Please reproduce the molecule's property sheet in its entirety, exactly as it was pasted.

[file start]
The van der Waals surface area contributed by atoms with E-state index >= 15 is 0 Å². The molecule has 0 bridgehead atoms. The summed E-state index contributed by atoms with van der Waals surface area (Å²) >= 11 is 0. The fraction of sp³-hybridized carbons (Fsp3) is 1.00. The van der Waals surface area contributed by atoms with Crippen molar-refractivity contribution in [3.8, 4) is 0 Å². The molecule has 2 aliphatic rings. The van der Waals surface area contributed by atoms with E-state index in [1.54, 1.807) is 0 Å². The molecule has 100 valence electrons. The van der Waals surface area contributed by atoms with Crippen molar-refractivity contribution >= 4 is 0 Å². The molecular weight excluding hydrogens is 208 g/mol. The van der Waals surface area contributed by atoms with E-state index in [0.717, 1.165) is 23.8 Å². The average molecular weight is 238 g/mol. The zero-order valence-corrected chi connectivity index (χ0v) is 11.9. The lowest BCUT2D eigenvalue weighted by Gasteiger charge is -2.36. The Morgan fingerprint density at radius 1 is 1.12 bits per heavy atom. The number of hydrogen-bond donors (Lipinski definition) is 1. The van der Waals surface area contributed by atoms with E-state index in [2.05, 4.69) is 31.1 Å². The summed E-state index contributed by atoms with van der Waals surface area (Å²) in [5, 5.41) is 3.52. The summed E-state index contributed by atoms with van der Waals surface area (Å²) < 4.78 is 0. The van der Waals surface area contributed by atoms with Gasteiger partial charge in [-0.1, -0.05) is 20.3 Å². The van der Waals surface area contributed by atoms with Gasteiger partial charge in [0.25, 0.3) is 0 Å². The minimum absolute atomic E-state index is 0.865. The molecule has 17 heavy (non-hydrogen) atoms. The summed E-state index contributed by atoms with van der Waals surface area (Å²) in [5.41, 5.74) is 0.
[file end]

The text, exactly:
The van der Waals surface area contributed by atoms with E-state index >= 15 is 0 Å². The molecule has 0 bridgehead atoms. The summed E-state index contributed by atoms with van der Waals surface area (Å²) >= 11 is 0. The fraction of sp³-hybridized carbons (Fsp3) is 1.00. The van der Waals surface area contributed by atoms with Crippen molar-refractivity contribution in [3.8, 4) is 0 Å². The molecule has 2 aliphatic rings. The van der Waals surface area contributed by atoms with E-state index in [1.54, 1.807) is 0 Å². The molecule has 100 valence electrons. The van der Waals surface area contributed by atoms with Crippen molar-refractivity contribution >= 4 is 0 Å². The molecular weight excluding hydrogens is 208 g/mol. The van der Waals surface area contributed by atoms with E-state index in [0.717, 1.165) is 23.8 Å². The average molecular weight is 238 g/mol. The zero-order valence-corrected chi connectivity index (χ0v) is 11.9. The lowest BCUT2D eigenvalue weighted by Gasteiger charge is -2.36. The Morgan fingerprint density at radius 1 is 1.12 bits per heavy atom. The number of hydrogen-bond donors (Lipinski definition) is 1. The van der Waals surface area contributed by atoms with E-state index in [2.05, 4.69) is 31.1 Å². The summed E-state index contributed by atoms with van der Waals surface area (Å²) in [5, 5.41) is 3.52. The summed E-state index contributed by atoms with van der Waals surface area (Å²) < 4.78 is 0. The van der Waals surface area contributed by atoms with Gasteiger partial charge in [-0.1, -0.05) is 20.3 Å². The van der Waals surface area contributed by atoms with Gasteiger partial charge in [0.25, 0.3) is 0 Å². The minimum absolute atomic E-state index is 0.865. The molecule has 17 heavy (non-hydrogen) atoms. The summed E-state index contributed by atoms with van der Waals surface area (Å²) in [5.41, 5.74) is 0.